FCC Expected to Move on Broadband Privacy Rules in March

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By Lydia Beyoud

Feb. 26 — The Federal Communications Commission is expected to start a rulemaking process for broadband Internet service provider privacy rules at its March 31 open meeting, multiple telecommunications industry sources told Bloomberg BNA on background.

A notice of proposed rulemaking is likely to be on the meeting agenda, according to the industry sources. It is expected to lay out how the agency intends to apply Section 222 of the Communications Act of 1934 to ISPs that were reclassified under Title II of the Act with the commission's Open Internet order in 2015. That section of the law was originally written to protect customer proprietary network information (CPNI), such as billing information, collected by telephone carriers.

When the FCC voted on the Open Internet order, it determined the section would apply to broadband providers, but said it would have to be adapted for the Internet ecosystem. That has led to months of uncertainty for broadband providers who were unsure just how the agency intended to write new privacy rules.

In meetings with FCC staff, questions have shifted from the abstract to more practical ones related to statutory authority, and what specific restrictions to put in place on how CPNI data is used or monetized, Harold Feld, senior vice president of Public Knowledge, told Bloomberg BNA.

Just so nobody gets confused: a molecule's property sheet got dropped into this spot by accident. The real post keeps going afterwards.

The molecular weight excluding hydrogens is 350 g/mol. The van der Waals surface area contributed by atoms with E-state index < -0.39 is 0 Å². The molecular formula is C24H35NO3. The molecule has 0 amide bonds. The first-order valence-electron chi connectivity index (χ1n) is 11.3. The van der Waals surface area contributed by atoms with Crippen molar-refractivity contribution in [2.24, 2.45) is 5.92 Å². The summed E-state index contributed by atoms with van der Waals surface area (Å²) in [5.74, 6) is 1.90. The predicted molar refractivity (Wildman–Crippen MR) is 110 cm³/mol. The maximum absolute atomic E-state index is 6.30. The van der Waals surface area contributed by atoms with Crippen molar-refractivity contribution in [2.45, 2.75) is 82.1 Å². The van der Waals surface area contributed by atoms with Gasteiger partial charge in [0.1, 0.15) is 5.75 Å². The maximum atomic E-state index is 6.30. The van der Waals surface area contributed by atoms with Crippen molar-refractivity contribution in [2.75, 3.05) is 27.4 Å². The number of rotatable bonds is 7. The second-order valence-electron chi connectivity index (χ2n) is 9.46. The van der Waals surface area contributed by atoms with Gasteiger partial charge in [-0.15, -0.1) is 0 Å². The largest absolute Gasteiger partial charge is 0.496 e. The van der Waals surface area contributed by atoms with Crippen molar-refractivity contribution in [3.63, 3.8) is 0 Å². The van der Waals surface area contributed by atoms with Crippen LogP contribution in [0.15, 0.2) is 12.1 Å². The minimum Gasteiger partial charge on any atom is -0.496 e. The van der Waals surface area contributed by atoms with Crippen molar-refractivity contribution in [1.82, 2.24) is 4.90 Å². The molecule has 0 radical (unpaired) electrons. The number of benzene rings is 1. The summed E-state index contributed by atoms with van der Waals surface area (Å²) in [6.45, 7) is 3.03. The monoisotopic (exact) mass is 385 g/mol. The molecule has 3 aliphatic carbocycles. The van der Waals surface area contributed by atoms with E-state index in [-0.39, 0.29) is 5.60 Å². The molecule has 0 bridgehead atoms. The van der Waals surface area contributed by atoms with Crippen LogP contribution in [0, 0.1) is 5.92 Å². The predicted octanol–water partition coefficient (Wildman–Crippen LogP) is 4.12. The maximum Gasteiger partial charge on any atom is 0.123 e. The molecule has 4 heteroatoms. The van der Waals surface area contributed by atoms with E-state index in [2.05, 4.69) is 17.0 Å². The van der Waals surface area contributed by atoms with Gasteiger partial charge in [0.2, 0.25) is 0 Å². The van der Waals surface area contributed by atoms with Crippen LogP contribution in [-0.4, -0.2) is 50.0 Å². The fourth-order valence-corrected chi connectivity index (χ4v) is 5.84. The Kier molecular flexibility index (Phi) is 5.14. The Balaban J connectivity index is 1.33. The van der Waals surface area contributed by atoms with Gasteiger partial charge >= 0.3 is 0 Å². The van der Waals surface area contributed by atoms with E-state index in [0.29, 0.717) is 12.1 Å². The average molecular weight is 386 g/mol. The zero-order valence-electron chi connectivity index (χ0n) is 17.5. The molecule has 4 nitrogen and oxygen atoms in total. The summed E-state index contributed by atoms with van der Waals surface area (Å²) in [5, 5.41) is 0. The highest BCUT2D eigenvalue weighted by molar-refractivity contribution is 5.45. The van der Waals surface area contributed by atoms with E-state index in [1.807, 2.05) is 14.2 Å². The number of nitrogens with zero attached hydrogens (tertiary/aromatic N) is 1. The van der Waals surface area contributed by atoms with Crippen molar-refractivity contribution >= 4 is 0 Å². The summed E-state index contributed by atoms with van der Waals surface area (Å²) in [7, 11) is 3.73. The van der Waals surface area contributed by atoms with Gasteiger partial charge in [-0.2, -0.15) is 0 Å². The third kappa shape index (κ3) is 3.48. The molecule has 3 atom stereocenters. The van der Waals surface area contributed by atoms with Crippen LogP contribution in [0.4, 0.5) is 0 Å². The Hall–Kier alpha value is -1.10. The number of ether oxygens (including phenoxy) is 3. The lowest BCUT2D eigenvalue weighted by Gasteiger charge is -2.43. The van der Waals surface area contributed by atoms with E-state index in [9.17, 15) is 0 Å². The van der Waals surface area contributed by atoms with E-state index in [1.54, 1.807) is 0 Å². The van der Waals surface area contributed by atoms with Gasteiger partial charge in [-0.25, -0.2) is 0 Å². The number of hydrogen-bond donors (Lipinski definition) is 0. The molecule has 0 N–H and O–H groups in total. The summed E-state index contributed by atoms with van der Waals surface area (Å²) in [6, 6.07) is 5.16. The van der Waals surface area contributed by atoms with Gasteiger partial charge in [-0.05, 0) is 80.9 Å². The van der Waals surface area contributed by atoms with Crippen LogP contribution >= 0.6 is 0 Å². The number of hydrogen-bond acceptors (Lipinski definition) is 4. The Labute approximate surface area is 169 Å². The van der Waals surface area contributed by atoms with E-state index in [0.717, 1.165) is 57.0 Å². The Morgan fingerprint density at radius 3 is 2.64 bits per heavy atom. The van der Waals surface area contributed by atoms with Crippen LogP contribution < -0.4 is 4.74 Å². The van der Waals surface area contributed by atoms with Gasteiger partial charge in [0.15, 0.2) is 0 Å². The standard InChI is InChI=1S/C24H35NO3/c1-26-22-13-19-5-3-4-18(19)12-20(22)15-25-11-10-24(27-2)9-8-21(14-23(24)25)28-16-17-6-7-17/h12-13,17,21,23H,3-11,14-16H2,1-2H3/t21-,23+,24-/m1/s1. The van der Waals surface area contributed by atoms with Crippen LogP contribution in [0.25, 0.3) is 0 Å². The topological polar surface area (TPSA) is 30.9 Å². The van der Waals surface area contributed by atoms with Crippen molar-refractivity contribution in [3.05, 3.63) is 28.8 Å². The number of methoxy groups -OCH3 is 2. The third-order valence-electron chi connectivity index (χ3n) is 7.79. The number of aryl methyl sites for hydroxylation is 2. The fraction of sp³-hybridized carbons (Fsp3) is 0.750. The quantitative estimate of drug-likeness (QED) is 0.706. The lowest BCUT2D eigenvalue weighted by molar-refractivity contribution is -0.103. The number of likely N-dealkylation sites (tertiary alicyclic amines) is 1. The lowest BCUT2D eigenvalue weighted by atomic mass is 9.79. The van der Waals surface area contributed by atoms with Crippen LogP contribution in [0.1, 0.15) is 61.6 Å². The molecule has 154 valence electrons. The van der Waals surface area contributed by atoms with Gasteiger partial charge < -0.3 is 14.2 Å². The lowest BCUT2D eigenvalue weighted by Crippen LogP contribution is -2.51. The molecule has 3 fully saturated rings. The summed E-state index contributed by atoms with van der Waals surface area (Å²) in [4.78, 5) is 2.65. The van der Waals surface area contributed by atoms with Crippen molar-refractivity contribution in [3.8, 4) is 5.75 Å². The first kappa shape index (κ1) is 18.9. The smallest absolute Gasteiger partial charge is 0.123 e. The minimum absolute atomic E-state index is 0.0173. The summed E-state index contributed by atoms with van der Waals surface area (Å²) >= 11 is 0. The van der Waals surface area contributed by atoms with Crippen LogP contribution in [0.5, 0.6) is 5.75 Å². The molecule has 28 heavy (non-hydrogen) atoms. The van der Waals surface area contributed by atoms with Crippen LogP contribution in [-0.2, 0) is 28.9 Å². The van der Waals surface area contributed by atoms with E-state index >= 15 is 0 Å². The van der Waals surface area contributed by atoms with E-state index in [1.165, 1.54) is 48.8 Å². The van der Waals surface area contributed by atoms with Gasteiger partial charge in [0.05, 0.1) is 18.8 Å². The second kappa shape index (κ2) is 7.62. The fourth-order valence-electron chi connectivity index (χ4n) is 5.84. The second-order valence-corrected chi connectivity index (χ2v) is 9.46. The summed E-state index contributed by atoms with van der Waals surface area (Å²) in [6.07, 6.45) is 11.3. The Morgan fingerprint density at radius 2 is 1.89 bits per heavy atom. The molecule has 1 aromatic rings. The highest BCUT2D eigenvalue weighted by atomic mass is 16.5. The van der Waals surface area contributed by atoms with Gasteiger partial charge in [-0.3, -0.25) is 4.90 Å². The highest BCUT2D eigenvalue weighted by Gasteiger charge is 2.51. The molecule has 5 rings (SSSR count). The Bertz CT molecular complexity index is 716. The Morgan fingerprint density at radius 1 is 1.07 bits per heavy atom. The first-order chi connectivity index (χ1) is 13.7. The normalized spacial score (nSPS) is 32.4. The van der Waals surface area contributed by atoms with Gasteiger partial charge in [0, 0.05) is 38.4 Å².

Public interest groups have been pushing the FCC to put in place strict privacy rules that would prohibit the use of common practices such as deep packet inspection (DPI) of data flowing across networks, except for certain cases including law enforcement and reasonable network management practices.

Consumer groups have also taken aim at the use of data trackers that follow an Internet user's online activity, such as the infamous “supercookies” used by Verizon Wireless. Such practices are almost certain to be addressed in the proposed rules .

Broadband providers have publicly opposed any provisions that might restrict how collected data can be used or monetized. Seven trade groups wrote to FCC Chairman Tom Wheeler on Feb. 11 to ask the FCC to follow the Federal Trade Commission's lighter touch privacy regime for ISPs.

“We believe it is important to maintain a consistent privacy framework for the Internet. Such an approach will protect consumers and avoid entity-based regulation that would create consumer confusion and stifle innovation,” the trade groups said.

There is still a possibility that the agency could postpone action on the NPRM until after the March meeting, Feld said. Other telecom industry sources, also speaking on background, told Bloomberg BNA that timing on the NPRM was either “fluid” or more likely to be on the April 28 meeting agenda.

To contact the reporter on this story: Lydia Beyoud in Washington at lbeyoud@bna.com

To contact the editor responsible for this story: Keith Perine in Washington at kperine@bna.com

For More Information

Text of the associations letter is at http://src.bna.com/cVE.